- South Africa's fight against corruption has stagnated, says Corruption Watch.
- The country scored 44 out of 100 in Transparency International's Corruption Perceptions Index.
- South Africa's score has improved only marginally over the last decade.
Despite the State Capture Inquiry's extensive probe and the bolstering of institutions such as the Hawks and National Prosecuting Authority, South Africa's performance on an international index measuring corruption was "mediocre".
According to the Corruption Perceptions Index, which was released on Tuesday by Transparency International (TI), South Africa scored 44 out of 100. The index ranks 180 countries according to their perceived levels of public sector corruption. On the index's scale, zero is highly corrupt and 100 is very clean.
South Africa ranked slightly higher than the average score of 43 out of 100. The average score for Sub-Saharan countries is 33, making it the lowest-scoring global region.
Corruption Watch noted that the country improved its standing only marginally in the last decade.
The country scored between 42 and 45 consistently over the last decade, reaching its lowest in 2013 and highest in 2016.
In a statement, Corruption Watch said South Africa was one of many countries that stagnated in fighting corruption.
"There's not much to say about South Africa's showing in this year's [Corruption Perceptions Index]. We've said it all before in recent years because South Africa has produced yet another mediocre score – one that has not changed by more than three points in the last 10 years," the statement read.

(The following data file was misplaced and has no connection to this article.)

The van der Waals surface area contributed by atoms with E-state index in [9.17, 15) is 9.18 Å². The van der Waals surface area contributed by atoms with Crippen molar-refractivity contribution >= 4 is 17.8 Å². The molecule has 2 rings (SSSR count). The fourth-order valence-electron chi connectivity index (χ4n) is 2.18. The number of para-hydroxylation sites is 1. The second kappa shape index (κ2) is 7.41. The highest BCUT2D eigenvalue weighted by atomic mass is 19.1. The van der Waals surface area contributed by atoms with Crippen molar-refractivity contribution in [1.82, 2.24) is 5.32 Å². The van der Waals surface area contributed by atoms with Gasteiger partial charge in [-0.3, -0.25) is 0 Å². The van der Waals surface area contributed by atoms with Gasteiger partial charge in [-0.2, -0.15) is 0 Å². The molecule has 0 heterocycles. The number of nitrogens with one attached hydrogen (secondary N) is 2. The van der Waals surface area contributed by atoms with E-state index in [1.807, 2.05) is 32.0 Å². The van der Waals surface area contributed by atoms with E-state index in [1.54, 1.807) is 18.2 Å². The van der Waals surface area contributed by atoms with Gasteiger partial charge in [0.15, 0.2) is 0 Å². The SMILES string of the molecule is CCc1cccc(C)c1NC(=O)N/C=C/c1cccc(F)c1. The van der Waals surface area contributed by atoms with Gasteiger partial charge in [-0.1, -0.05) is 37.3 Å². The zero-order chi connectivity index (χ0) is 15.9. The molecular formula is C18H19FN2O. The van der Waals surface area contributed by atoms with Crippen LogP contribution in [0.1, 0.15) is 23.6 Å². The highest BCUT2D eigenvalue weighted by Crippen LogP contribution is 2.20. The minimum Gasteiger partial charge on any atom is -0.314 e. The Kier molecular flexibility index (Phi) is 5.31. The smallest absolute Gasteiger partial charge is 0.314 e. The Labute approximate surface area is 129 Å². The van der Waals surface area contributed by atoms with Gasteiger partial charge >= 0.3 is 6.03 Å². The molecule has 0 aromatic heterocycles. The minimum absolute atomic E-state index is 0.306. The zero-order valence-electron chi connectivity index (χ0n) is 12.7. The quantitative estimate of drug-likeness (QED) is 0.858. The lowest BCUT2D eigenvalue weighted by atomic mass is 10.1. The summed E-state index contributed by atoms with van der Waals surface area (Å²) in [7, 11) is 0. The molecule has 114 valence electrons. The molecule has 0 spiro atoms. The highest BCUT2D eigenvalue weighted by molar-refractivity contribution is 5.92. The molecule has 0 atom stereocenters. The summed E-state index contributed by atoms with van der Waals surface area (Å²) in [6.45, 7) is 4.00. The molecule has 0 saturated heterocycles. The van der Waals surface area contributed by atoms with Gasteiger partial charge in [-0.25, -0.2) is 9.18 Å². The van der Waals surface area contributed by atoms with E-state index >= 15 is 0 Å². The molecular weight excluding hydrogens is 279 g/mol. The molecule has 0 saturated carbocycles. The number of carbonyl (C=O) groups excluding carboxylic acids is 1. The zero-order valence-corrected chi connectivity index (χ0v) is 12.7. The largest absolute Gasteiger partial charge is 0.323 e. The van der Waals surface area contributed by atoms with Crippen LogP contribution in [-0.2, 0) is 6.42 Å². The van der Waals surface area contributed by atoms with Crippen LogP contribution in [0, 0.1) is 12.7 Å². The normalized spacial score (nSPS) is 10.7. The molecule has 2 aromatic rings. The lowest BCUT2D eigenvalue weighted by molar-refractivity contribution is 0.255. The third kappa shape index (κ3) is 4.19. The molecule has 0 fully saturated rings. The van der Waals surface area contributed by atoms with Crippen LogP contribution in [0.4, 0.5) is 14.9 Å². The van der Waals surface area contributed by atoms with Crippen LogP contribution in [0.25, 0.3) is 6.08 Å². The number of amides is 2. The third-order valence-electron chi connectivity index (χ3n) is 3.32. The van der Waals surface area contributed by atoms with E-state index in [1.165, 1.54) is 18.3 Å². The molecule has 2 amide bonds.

"However, TI has found that the same applies to many countries. Stagnation is one of the key take-away points of the 2021 index."
The index found that human rights and democracy across the world were under assault.
"Corruption enables human rights abuses, setting off a vicious and escalating spiral. As rights and freedoms are eroded, democracy declines and authoritarianism takes its place, which in turn enables higher levels of corruption," the report read.
Corruption Watch's head of legal and investigations, Karam Singh, said South Africa "stagnated in terms of a courageous fight against corruption".
While corruption flourished under the previous administration with state capture, the new administration has had "a patchy record" in implementing reforms, Singh said.
According to Singh, reforms need to be implemented to guard government procurement against corruption and that investments need to be made in encouraging and protecting whistleblowers.
"There's so much more work to do. We need bolder initiatives, institutional alignment and more criminal prosecutions. The rhetoric needs to be matched in policy."
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